We live in what many consider to be the fourth industrial revolution, yet most people have not been able to prosper from this era’s breakthroughs in education, finance and work. Many jobs that were once pathways to guaranteed success have changed or disappeared. That’s why we need inclusive innovation — a movement that tackles these issues with new technologies and business models.

MaRS and MIT are proud to present the fourth annual Inclusive Innovation Challenge (IIC). This year, the IIC is awarding $1.6 million to entrepreneurs using technology — viable, scalable solutions — that create economic opportunity for workers facing disruption around the world. The challenge has four focus areas:

  • income growth and job creation;
  • skills development and opportunity matching;
  • financial inclusion; and
  • technology access.


Join us on Sept. 18 for the IIC U.S. and Canada Celebration, where 12 finalists will pitch their solutions to a panel with expertise in financial and technological inclusion. Four winners (one from each focus area) will be chosen live, each receiving $20,000 and an all-expenses paid trip to MIT, where they will vie to win the $250,000 global grand prize in their category. The remaining eight finalists will be awarded $5,000 each.

The event will feature a keynote address by Erik Brynjolfsson, a presentation from MaRS on the global state of inclusive innovation, and opportunities to network with the finalists.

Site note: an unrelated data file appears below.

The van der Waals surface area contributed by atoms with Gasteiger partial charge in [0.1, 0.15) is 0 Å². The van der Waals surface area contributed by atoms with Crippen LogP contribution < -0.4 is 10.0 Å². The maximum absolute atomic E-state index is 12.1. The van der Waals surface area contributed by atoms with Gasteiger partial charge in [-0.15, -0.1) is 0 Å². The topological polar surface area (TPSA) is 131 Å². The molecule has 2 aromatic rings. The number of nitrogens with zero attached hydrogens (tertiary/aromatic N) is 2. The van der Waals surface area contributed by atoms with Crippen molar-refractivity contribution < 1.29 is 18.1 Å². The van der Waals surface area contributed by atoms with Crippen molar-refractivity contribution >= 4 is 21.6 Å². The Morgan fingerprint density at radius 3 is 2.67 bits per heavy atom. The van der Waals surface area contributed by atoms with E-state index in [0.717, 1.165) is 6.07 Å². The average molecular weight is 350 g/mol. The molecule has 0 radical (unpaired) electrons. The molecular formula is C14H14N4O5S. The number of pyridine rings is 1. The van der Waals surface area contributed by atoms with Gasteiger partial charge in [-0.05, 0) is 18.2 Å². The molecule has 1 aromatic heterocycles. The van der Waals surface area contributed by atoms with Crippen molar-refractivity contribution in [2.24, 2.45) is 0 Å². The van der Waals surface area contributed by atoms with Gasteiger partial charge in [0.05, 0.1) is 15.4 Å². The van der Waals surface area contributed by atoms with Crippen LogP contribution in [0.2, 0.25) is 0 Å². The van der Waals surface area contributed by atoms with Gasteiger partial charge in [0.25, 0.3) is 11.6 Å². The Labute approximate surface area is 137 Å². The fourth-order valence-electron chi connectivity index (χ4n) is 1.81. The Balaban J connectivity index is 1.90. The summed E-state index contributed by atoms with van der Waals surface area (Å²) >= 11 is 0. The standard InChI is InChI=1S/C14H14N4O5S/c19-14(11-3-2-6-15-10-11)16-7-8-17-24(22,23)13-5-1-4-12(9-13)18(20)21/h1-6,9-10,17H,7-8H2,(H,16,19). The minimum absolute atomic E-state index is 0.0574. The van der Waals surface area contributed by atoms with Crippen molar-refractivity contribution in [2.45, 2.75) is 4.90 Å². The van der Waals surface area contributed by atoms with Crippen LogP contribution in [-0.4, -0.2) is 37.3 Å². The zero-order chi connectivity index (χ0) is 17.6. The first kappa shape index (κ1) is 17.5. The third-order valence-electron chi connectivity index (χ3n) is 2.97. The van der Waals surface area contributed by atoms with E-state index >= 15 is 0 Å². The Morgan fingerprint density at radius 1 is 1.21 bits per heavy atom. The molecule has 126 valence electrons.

Erik Brynjolfsson is director of the MIT Initiative On the Digital Economy, professor at the MIT Sloan School of Management, and research associate at the National Bureau of Economic Research. His work examines the effects of information technologies on business strategy, digital commerce and intangible assets, as well as productivity and performance. At MIT, he teaches courses on the economics of information. 

Erik is author or co-author of several books including, Machine Platform Crowd: Harnessing Our Digital Future (2017) and The New York Times bestseller, The Second Machine Age: Work, Progress and Prosperity in a Time of Brilliant Technologies (2014). He has also served on the editorial boards of numerous academic journals. Erik holds bachelor’s and master’s degrees from Harvard and a PhD from MIT.


  • 4–4:30 p.m.: Registration
  • 4:30–6:30 p.m.: Finalist pitches and MaRS presentation
  • 6:30–7:00 p.m.: Networking reception
  • 7–7:30 p.m.: Keynote address and awards ceremony
  • 7:30 p.m.: Event concludes
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